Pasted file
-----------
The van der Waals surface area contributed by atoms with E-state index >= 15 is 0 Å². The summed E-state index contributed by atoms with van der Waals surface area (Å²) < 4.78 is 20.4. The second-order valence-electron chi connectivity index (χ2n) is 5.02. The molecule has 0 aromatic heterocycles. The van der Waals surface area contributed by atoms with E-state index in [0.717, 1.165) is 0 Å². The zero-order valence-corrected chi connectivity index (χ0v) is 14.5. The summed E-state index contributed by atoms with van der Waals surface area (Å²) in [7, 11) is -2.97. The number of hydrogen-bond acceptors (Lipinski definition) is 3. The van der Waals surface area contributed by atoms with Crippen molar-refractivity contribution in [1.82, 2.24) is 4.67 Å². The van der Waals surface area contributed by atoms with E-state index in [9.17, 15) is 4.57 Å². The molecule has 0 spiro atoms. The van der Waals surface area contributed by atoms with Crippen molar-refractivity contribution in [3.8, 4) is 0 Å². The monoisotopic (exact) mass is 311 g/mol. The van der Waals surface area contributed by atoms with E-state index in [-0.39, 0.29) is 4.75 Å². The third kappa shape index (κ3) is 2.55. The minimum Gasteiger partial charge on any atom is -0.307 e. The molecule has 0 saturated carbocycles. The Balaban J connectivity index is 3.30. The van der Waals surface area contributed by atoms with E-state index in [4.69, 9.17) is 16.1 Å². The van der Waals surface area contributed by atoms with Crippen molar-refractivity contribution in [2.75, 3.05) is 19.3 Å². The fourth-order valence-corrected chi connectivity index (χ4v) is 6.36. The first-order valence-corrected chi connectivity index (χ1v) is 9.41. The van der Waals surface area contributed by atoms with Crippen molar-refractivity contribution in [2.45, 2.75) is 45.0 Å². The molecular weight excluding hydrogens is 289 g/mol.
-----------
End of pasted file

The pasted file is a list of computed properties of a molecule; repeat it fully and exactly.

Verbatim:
The van der Waals surface area contributed by atoms with E-state index >= 15 is 0 Å². The summed E-state index contributed by atoms with van der Waals surface area (Å²) < 4.78 is 20.4. The second-order valence-electron chi connectivity index (χ2n) is 5.02. The molecule has 0 aromatic heterocycles. The van der Waals surface area contributed by atoms with E-state index in [0.717, 1.165) is 0 Å². The zero-order valence-corrected chi connectivity index (χ0v) is 14.5. The summed E-state index contributed by atoms with van der Waals surface area (Å²) in [7, 11) is -2.97. The number of hydrogen-bond acceptors (Lipinski definition) is 3. The van der Waals surface area contributed by atoms with Crippen molar-refractivity contribution in [1.82, 2.24) is 4.67 Å². The van der Waals surface area contributed by atoms with E-state index in [9.17, 15) is 4.57 Å². The molecule has 0 spiro atoms. The van der Waals surface area contributed by atoms with Crippen molar-refractivity contribution in [3.8, 4) is 0 Å². The monoisotopic (exact) mass is 311 g/mol. The van der Waals surface area contributed by atoms with E-state index in [-0.39, 0.29) is 4.75 Å². The third kappa shape index (κ3) is 2.55. The minimum Gasteiger partial charge on any atom is -0.307 e. The molecule has 0 saturated carbocycles. The Balaban J connectivity index is 3.30. The van der Waals surface area contributed by atoms with E-state index in [4.69, 9.17) is 16.1 Å². The van der Waals surface area contributed by atoms with Crippen molar-refractivity contribution in [2.75, 3.05) is 19.3 Å². The fourth-order valence-corrected chi connectivity index (χ4v) is 6.36. The first-order valence-corrected chi connectivity index (χ1v) is 9.41. The van der Waals surface area contributed by atoms with Crippen molar-refractivity contribution in [2.45, 2.75) is 45.0 Å². The molecular weight excluding hydrogens is 289 g/mol.